Bitcoin has made some investors quite wealthy, but one Wall Street veteran won't touch it.
The Lindsey Group's Peter Boockvar believes the bitcoin boom is a classic mania that will ultimately inflict a lot of pain. He calls it a "gigantic price chase based on nothing."
"If bitcoin went to $50,000 or $5 tomorrow, I don't think either price would surprise anybody," the firm's chief market analyst said Tuesday on CNBC's "Futures Now." "Its concept I get — an alternative currency, an alternative form of transacting for goods and services. But the price itself is nothing more than a historic bubble."
In just the past six months, bitcoin has surged 541 percent and is now bouncing above $17,100. Bitcoin futures are up 12 percent since trading made its debut at the Cboe.
The big gains extend to its smaller competitors such as litecoin. It has ripped 260 percent higher over past week, gaining 70 percent on Tuesday alone.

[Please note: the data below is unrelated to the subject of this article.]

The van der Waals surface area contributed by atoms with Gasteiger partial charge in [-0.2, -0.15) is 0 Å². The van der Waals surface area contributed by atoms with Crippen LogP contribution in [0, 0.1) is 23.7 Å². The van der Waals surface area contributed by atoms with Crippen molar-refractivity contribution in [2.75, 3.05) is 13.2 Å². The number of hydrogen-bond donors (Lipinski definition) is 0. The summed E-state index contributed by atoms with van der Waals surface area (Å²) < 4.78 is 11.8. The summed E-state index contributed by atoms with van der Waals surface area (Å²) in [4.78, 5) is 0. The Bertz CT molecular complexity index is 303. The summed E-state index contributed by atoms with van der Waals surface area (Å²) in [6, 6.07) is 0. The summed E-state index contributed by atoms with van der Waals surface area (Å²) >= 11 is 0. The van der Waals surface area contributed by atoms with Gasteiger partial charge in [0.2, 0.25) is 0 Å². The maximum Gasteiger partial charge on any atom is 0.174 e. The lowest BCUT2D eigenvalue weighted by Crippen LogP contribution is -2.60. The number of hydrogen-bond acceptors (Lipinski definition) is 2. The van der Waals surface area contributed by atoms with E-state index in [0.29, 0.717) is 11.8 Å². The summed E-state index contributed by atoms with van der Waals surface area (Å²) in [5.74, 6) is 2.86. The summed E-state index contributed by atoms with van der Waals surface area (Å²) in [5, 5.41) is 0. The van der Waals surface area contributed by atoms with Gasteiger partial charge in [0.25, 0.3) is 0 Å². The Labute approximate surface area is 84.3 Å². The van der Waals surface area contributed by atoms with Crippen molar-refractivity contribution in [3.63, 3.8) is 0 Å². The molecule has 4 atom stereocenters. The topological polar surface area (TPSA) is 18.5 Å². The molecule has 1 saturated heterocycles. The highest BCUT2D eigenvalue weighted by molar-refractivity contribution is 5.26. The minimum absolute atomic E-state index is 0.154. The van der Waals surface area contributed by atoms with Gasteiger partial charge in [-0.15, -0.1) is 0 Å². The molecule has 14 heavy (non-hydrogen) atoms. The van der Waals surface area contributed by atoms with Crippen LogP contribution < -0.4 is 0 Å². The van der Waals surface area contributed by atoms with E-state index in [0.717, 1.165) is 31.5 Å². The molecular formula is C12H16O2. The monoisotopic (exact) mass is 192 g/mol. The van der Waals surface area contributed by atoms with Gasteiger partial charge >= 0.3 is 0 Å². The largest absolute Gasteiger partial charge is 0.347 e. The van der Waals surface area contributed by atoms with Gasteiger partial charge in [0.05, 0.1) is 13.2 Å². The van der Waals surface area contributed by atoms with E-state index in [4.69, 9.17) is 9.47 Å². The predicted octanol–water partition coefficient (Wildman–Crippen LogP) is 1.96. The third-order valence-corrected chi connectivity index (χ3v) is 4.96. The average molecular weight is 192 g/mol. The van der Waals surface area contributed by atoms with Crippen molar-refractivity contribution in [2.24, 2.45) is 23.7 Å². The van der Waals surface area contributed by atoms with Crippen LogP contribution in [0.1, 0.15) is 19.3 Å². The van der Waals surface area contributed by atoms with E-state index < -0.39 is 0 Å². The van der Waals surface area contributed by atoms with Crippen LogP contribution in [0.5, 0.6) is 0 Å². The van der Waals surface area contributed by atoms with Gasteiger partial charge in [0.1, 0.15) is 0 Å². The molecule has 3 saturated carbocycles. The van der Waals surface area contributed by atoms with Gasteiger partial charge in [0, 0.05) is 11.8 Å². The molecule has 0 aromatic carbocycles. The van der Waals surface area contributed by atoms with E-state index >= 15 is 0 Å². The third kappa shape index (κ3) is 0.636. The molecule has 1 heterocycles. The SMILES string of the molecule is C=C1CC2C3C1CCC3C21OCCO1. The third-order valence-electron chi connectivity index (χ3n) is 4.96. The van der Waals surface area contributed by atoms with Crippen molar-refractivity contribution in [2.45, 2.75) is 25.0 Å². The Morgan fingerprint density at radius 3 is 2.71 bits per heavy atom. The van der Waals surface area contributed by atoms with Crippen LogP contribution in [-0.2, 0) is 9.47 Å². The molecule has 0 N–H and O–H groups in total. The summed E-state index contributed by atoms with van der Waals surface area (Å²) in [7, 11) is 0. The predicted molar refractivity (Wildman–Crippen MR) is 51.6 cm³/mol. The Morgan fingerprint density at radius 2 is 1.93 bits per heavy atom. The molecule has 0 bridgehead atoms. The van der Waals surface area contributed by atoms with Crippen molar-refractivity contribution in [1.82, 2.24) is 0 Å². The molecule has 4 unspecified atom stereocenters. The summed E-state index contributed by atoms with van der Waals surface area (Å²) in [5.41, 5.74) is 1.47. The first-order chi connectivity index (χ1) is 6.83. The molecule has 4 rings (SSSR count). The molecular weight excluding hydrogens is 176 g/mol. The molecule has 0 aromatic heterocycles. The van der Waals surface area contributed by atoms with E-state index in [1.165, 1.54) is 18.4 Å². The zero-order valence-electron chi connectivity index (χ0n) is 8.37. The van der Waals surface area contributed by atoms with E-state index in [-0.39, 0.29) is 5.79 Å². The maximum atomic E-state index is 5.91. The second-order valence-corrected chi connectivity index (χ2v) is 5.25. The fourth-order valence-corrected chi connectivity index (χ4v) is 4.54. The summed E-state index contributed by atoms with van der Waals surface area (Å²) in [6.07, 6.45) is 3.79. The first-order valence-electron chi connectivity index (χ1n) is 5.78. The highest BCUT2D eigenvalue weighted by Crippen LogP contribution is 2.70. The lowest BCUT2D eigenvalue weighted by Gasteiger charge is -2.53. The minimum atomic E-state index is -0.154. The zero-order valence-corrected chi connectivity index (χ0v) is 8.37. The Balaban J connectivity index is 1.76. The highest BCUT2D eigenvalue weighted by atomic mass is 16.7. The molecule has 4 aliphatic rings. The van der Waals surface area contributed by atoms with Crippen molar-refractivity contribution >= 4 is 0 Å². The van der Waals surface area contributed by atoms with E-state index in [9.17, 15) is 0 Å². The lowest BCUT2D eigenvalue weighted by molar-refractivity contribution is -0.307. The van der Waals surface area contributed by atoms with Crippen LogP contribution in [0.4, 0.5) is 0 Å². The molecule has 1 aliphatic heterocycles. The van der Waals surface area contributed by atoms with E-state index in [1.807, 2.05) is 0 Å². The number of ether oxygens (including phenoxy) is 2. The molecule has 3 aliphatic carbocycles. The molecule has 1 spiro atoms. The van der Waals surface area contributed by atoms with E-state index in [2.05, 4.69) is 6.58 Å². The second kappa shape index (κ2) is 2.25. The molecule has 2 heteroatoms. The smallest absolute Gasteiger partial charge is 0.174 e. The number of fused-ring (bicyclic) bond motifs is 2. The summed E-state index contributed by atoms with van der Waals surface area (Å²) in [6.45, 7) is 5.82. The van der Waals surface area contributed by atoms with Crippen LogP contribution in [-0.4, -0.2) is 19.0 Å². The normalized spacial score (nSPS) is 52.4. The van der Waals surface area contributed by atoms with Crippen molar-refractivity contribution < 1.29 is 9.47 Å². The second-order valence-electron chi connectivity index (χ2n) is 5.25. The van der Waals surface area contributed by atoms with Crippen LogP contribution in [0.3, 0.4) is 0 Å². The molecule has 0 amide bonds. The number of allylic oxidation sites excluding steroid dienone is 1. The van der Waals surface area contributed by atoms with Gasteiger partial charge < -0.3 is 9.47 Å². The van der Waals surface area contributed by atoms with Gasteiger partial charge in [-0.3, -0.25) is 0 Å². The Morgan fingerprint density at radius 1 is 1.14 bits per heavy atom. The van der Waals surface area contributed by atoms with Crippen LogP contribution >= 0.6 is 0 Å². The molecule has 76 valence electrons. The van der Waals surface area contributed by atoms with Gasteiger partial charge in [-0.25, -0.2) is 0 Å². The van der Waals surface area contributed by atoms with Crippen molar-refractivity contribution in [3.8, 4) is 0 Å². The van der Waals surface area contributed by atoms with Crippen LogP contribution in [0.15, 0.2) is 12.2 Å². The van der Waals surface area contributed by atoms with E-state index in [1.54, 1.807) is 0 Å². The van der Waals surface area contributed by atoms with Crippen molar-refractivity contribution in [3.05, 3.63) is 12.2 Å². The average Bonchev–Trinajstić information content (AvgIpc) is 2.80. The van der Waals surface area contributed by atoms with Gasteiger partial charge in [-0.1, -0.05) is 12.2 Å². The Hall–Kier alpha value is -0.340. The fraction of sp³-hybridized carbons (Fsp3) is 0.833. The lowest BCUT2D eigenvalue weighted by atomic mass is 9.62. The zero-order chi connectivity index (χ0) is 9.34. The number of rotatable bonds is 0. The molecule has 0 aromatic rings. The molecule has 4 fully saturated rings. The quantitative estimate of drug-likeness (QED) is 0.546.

"The problem with cryptocurrencies generally is that there's potentially an infinite amount. I mean even bitcoin is now forking and sort of spawning brother and sister coins like bitcoin cash," said Boockvar. "What good is it if you can spawn a new one every day?"
Boockvar, a CNBC contributor, is more comfortable investing in an asset that's thousands of years old versus one that's only 10.
"If bitcoin is being perceived as this alternative currency, where gold is one as well, ... I would not be surprised when the day comes when bitcoin falls. Maybe that's when gold eventually rallies," he said. "It's much more difficult getting gold out of the ground than having a laptop and creating some new cryptocurrency."
He said a variety of factors could spark a cataclysmic cryptocrash. The currencies could flame out, lose their novelty or a vital regulatory issue could emerge, according to Boockvar.
And, there's one particular vulnerability that's partial to the cryptospace.
"It could be hacked. It could be someone who loses their coins," Boockvar said.